So, while every Gen Zer may not place a high priority on experiencing shareable moments, if you’ve left your house in the last five years, I’m sure you’ve probably seen countless Gen Zers taking selfies on various occasions. That’s because selfies are used as a conduit for Gen Zers to attain something they value more than their time, money, and in many cases… even love. And that thing is social capital (aka clout).


But in order to attain the precious social capital they crave, in today’s social media-driven society, a huge part of doing so requires Gen Zers to have shareable moments to post on social media for others to see; which is something that 90% of startups fail to provide when marketing towards the demographic.


How to create a shareable moment through marketing


Have you been to an upscale restaurant lately? If so, did you notice that for some strange reason, some of your fellow diners were using their phones to take pictures and videos of their meals? It was in that instance, you witnessed firsthand—a shareable moment.


Aside from owning an upscale restaurant where the food is so expensive—people couldn't wait to brag to others that they dined there; one of the easiest ways to create a shareable moment is through sticky ideas.


Sticky ideas are ideas that according to brothers Chip and Dan Heath, authors of the best-selling book, Made to Stick, consist of ideas that, “Are understood and remembered, and have a lasting impact—they change your audience’s opinions or behavior.”


While there are six principles of sticky ideas listed in the book, for brevity purposes, we’ll only focus on principle 2—unexpectedness. “How do we get our audience to pay attention to our ideas, and how do we maintain their interest when we need time to get the ideas across? We need to violate people’s expectations. We need to be counterintuitive.” Says the Heath brothers.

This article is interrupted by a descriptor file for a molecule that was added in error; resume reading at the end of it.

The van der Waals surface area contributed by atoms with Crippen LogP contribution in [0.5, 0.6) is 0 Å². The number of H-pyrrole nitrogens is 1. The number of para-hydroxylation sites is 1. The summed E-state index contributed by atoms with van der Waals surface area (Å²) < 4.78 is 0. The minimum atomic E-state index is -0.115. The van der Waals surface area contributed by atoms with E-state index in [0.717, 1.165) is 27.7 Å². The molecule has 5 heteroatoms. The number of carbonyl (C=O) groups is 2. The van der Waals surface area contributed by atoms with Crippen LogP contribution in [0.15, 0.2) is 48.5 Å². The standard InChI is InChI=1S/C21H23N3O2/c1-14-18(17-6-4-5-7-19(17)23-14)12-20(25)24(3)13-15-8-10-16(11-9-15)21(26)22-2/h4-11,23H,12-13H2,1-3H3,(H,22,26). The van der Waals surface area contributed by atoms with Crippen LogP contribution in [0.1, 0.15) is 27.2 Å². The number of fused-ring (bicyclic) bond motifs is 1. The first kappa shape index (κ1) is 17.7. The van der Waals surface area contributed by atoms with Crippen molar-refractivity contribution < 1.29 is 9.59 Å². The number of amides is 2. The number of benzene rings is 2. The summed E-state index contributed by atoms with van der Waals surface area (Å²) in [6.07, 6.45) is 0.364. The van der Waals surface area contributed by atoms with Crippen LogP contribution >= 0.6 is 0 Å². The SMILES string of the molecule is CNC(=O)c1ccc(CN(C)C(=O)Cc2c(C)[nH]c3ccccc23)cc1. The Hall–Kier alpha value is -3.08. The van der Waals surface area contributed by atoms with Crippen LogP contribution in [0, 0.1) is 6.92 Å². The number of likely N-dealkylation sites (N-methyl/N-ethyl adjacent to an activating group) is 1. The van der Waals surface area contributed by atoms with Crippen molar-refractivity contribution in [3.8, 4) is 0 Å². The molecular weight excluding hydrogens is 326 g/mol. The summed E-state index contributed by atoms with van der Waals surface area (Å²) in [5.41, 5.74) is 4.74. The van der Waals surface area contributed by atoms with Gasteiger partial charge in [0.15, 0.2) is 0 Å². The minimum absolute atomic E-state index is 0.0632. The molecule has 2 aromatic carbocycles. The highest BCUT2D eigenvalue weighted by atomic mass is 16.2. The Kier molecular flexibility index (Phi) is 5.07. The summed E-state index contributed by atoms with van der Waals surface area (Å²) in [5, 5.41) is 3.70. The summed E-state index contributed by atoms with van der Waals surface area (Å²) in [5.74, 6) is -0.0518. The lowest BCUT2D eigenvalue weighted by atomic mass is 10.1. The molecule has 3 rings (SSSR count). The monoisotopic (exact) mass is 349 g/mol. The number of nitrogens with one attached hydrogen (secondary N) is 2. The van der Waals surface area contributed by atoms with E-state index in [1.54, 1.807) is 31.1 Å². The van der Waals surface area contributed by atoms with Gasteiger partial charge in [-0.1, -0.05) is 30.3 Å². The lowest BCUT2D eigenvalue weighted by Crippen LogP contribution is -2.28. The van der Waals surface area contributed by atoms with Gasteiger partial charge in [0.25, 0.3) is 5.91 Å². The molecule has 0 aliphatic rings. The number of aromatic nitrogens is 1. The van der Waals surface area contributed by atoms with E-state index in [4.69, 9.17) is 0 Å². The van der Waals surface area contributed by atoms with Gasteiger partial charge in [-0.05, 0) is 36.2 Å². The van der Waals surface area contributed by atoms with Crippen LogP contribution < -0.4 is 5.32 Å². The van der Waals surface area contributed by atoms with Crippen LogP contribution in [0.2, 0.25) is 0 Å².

Create shareable moments for your audience with your marketing by violating their expectations and being counterintuitive in a way that they’ll feel obligated to tell others.


Invite your audience to attend your crazy events. Conduct social media contests that’ll require them to take and submit weird selfies. Give them random rewards that acknowledge their support for your brand. Orchestrate outlandish situations that will impel them to interact with others over it.


Your objective here is to create such a ruckus amongst your audience, it’ll ignite a moment that they’ll feel required to share with others; which will also result in them receiving that one thing they covet so much—social capital.


Need help coming up with a shareable moment?


Having trouble coming up with a great shareable moment for your audience? Have no fear, Decryption is here. We’d love to help you or your team create and coordinate shareable moments for your Gen Z audience that’ll put your startup in the 10% of those that successfully do so.


Contact us today, we look forward to talking with you about the marketing services that we could provide your startup.